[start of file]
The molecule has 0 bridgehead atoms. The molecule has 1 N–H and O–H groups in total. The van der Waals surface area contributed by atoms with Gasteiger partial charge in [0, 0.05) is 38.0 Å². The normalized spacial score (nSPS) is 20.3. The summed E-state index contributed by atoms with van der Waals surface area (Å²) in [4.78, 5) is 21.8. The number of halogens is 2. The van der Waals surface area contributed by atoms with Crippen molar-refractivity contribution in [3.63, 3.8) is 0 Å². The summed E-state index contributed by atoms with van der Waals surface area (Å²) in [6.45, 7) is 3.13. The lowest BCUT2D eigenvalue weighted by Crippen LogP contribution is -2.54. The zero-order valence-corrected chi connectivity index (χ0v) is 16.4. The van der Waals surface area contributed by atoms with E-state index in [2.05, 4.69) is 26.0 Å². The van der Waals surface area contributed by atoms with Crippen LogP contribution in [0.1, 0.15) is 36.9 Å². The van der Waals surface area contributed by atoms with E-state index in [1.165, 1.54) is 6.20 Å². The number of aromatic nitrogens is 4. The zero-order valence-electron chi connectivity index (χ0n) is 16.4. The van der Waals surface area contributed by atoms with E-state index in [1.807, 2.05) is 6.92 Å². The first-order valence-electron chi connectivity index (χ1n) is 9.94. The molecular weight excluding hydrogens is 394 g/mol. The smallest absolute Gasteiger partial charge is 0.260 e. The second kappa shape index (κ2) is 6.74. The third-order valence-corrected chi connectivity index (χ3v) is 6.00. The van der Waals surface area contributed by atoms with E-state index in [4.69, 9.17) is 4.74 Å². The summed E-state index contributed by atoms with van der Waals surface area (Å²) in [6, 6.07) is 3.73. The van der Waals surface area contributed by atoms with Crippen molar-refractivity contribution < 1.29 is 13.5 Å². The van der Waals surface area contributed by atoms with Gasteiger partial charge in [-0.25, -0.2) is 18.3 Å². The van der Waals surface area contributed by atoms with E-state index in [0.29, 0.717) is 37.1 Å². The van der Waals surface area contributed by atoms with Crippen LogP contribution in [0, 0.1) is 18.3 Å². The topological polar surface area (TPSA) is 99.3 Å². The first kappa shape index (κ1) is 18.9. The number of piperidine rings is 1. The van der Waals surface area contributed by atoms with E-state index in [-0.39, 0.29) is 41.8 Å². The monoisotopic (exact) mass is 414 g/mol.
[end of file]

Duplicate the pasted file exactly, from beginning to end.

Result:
The molecule has 0 bridgehead atoms. The molecule has 1 N–H and O–H groups in total. The van der Waals surface area contributed by atoms with Gasteiger partial charge in [0, 0.05) is 38.0 Å². The normalized spacial score (nSPS) is 20.3. The summed E-state index contributed by atoms with van der Waals surface area (Å²) in [4.78, 5) is 21.8. The number of halogens is 2. The van der Waals surface area contributed by atoms with Crippen molar-refractivity contribution in [3.63, 3.8) is 0 Å². The summed E-state index contributed by atoms with van der Waals surface area (Å²) in [6.45, 7) is 3.13. The lowest BCUT2D eigenvalue weighted by Crippen LogP contribution is -2.54. The zero-order valence-corrected chi connectivity index (χ0v) is 16.4. The van der Waals surface area contributed by atoms with E-state index in [2.05, 4.69) is 26.0 Å². The van der Waals surface area contributed by atoms with Crippen LogP contribution in [0.1, 0.15) is 36.9 Å². The van der Waals surface area contributed by atoms with E-state index in [1.165, 1.54) is 6.20 Å². The number of aromatic nitrogens is 4. The zero-order valence-electron chi connectivity index (χ0n) is 16.4. The van der Waals surface area contributed by atoms with E-state index in [1.807, 2.05) is 6.92 Å². The first-order valence-electron chi connectivity index (χ1n) is 9.94. The molecular weight excluding hydrogens is 394 g/mol. The smallest absolute Gasteiger partial charge is 0.260 e. The second kappa shape index (κ2) is 6.74. The third-order valence-corrected chi connectivity index (χ3v) is 6.00. The van der Waals surface area contributed by atoms with E-state index in [4.69, 9.17) is 4.74 Å². The summed E-state index contributed by atoms with van der Waals surface area (Å²) in [6, 6.07) is 3.73. The van der Waals surface area contributed by atoms with Crippen molar-refractivity contribution < 1.29 is 13.5 Å². The van der Waals surface area contributed by atoms with Gasteiger partial charge in [-0.25, -0.2) is 18.3 Å². The van der Waals surface area contributed by atoms with E-state index in [0.29, 0.717) is 37.1 Å². The van der Waals surface area contributed by atoms with Crippen LogP contribution in [0, 0.1) is 18.3 Å². The topological polar surface area (TPSA) is 99.3 Å². The first kappa shape index (κ1) is 18.9. The number of piperidine rings is 1. The van der Waals surface area contributed by atoms with E-state index in [-0.39, 0.29) is 41.8 Å². The monoisotopic (exact) mass is 414 g/mol.